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Courtesy of Paramount Pictures

October 25, 2016

Jack Reacher: A Relatable Hero Marred by Poor Screenwriting

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Jack Reacher: Never Go Back is exactly what I expected it to be. That isn’t necessarily a bad thing, but watching this movie with the wrong expectations could be rough. I’d place this in the realm of the first three Transformers movies (Age of Extinction was just garbage) — not strictly good films, but fun if you’re willing to turn off your brain a little.

The Jack Reacher films are based on Lee Child’s popular long-running novel series of the same name. Never Go Back is largely based on the plot of the eighteenth novel in the series, with which it shares its title. The original film written and directed by Christopher McQuarrie — who also wrote The Usual Suspects and Live Die Repeat: Edge of Tomorrow, both of which were were stellar. The 2012 work on its own was a solid movie, complimented by a charismatic performance from Tom Cruise, who returns to reprise his role in the new film.

Never Go Back was directed by Edward Zwick, who is notably not Christopher McQuarrie — though the later was given producer credit. Though there were no clear missteps on Zwick’s part, this movie lacked the sequences and set pieces to stun audiences. With the level of production we’ve come to expect in cinema these days, that’s an issue.

The real issues here lie in the writing. Though I maintain that Tom Cruise, Cobie Smulders (the female lead) and Patrick Heusinger (Jack’s primary antagonist) turn in commendable performances, the situations and lines that they are fed are a serious weakness. My sister, who dozed off through much of the exposition, had as many questions about the story as I did. It isn’t that the film has massive plot holes, but on repeated occasion the script failed to justify the characters’ motivations and actions. I found myself asking ‘why’ more than I would’ve liked. Additionally, much of the characterization and dialogue falls victim to repeated cliché. Danika Yarosh’s character, Samantha, is especially guilty of this. Her teenage character fits the authority-rejecting millennial stereotype to an eye-rolling degree. These issues compound into moments where a viewer will find themselves taken out of the action.

Now I’m not here just to trash the film here. There are certain aspects which certainly deserve positive consideration! Unlike the Jason Bournes and Marvel Heroes that are so popular these days, Jack isn’t a god. In fact, our protagonist is repeatedly called on his shit. Jack’s whole stick is being a lone wolf, a wanderer wary of outsiders. In Never Go Back, two women enter Jack’s life and he is forced to rely on both of them. In these interactions, Reacher is made to admit his own shortcomings. In one notable scene, Jack insists that he alone must confront the group’s adversary and is subsequently called out for his bullish, borderline-misogynist tendencies by Smulders’ character. Jack’s subtly shown weakness makes his character more relatable to the average viewer. He isn’t perfect, and neither are his choices.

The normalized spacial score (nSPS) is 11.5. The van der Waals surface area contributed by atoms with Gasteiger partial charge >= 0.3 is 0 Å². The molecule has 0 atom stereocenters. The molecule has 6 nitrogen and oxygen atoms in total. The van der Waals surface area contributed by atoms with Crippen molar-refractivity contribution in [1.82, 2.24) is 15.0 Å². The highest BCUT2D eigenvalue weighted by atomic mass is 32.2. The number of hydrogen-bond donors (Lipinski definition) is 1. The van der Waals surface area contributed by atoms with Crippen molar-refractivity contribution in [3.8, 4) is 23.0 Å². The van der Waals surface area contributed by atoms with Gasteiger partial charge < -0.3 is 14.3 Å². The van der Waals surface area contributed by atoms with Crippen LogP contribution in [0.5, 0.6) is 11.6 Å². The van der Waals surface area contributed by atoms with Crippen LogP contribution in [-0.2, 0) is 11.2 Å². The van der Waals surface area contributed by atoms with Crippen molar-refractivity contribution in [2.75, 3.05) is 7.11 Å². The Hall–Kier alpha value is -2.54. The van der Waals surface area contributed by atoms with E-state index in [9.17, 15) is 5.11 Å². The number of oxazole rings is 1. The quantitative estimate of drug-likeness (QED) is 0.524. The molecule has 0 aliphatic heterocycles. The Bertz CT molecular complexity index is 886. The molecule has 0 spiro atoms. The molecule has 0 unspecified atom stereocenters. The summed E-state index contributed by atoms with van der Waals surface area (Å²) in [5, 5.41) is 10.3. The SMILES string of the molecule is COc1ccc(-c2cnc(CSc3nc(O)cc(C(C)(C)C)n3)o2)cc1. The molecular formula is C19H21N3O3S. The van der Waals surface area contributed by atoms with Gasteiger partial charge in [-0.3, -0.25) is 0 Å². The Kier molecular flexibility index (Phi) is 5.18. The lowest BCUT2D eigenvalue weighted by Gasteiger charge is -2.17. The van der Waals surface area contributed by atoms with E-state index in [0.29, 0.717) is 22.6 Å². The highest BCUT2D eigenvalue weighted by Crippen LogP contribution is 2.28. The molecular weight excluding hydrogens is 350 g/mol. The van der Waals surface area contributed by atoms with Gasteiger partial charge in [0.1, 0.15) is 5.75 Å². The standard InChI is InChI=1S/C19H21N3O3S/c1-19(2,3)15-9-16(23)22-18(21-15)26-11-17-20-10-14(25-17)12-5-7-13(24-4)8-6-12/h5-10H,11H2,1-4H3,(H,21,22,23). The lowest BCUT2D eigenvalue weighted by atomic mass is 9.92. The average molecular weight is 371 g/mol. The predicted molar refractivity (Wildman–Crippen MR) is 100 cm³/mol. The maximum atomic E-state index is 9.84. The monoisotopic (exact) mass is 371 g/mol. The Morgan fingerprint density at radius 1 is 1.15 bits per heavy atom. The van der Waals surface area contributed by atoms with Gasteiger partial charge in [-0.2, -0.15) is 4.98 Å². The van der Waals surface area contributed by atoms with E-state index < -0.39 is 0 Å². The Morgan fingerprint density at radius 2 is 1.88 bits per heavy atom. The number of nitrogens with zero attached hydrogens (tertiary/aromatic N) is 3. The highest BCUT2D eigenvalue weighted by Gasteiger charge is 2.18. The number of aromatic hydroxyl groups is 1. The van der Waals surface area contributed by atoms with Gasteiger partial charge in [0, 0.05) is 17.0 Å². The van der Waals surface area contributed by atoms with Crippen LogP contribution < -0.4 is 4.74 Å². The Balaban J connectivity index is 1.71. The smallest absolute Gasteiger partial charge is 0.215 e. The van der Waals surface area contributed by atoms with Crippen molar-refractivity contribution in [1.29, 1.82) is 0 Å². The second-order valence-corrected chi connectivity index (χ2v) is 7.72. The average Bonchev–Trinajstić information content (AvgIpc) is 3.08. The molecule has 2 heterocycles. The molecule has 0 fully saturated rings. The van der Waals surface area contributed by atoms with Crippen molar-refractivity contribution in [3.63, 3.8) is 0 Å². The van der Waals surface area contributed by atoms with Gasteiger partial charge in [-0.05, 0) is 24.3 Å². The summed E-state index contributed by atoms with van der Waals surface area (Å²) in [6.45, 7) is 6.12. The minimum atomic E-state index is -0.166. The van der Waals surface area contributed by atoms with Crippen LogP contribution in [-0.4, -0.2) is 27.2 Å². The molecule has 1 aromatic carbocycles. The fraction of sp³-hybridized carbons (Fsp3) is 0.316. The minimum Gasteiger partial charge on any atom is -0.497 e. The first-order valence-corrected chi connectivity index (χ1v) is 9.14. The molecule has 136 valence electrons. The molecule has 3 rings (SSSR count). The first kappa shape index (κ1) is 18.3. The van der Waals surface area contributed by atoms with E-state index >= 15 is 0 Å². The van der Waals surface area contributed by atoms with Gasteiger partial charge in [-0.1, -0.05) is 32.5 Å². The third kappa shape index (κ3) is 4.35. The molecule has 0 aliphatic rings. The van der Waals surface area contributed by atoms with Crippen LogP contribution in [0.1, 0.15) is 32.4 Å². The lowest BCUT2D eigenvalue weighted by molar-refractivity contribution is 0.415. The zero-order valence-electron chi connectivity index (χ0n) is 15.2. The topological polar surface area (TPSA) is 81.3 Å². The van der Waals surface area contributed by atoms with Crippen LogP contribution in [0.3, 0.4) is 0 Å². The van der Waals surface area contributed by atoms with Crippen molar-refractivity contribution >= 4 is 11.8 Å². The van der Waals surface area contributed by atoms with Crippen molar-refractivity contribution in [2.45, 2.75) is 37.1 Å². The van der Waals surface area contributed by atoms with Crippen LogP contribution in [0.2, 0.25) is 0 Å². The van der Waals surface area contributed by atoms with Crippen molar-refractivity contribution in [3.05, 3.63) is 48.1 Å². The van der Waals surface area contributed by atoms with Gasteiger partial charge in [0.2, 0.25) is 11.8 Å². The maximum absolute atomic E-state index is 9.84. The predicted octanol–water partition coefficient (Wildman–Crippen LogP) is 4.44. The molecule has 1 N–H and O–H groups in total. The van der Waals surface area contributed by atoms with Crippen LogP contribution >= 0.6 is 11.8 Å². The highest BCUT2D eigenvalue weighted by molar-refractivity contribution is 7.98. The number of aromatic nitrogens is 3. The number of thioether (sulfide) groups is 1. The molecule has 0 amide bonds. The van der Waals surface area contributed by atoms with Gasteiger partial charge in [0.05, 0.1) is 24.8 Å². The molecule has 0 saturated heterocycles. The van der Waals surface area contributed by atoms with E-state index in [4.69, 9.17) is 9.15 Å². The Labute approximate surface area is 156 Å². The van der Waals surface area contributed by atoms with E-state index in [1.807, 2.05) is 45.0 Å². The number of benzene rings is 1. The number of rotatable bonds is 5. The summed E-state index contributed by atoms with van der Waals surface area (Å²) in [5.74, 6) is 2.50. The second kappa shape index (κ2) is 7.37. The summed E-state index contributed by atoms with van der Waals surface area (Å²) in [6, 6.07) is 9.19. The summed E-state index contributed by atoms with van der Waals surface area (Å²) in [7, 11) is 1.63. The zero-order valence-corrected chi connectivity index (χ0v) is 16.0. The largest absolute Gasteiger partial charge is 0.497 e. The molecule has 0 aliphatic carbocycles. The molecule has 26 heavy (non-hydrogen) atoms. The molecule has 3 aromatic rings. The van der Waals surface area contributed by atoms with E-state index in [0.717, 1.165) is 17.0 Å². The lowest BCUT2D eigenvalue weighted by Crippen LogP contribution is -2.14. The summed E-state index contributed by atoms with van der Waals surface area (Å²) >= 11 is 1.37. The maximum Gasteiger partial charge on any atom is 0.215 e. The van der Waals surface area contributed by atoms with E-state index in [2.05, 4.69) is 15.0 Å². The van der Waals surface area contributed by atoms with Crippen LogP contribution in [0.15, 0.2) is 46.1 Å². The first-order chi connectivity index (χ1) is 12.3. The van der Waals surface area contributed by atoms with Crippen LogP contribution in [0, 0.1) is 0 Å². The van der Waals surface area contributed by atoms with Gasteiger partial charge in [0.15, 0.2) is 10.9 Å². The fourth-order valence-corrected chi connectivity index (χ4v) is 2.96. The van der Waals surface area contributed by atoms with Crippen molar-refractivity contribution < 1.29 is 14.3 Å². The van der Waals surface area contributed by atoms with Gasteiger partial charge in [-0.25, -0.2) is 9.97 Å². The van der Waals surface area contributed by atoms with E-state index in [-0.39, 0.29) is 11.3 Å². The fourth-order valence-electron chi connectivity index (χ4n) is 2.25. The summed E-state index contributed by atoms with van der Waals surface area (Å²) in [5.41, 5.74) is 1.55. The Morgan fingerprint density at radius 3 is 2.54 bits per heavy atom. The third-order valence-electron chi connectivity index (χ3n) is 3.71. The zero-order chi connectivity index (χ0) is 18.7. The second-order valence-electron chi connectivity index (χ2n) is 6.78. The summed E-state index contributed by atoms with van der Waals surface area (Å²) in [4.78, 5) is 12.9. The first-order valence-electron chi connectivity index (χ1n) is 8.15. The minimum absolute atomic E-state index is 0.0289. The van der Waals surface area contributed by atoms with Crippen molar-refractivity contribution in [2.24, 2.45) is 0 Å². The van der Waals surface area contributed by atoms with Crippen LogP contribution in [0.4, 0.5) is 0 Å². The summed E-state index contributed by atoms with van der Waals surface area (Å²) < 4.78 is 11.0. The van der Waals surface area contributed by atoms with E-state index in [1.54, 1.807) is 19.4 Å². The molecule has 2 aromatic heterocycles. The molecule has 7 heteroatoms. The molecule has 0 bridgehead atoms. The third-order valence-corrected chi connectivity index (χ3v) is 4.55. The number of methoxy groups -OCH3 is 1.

There are also very strong action sequences strewn throughout the film. The fighting in this movie feels more realistic and visceral than many films of recent years. In most action movies I can usually point out one or two scenes where I thought: ‘Really? He’s not dead?’ Of course, because it is an action movie, Jack survives events that no real human could ever dream of living through, but the ridiculousness of his longevity is toned down a bit. In the ever-present mano e mano fist fight near the end of the movie, the protagonist and antagonist seem to be genuinely affected by each other’s blows. Again, these relatable deficiencies in the main characters of the film makes the entire experience more believable.

In conclusion, a weak plot and flimsy dialogue are steps backward from the relatively strong first entry in the series. However, the complexity of Jack’s character is refreshing and makes the movie an enjoyable watch if you’re bored on a weekday afternoon.

Rating: 6.5 out of 10 hitchhiking thumbs.

Nicholas Smith is a freshman in the College of Arts and Sciences. He can be reached at nks53@cornell.edu

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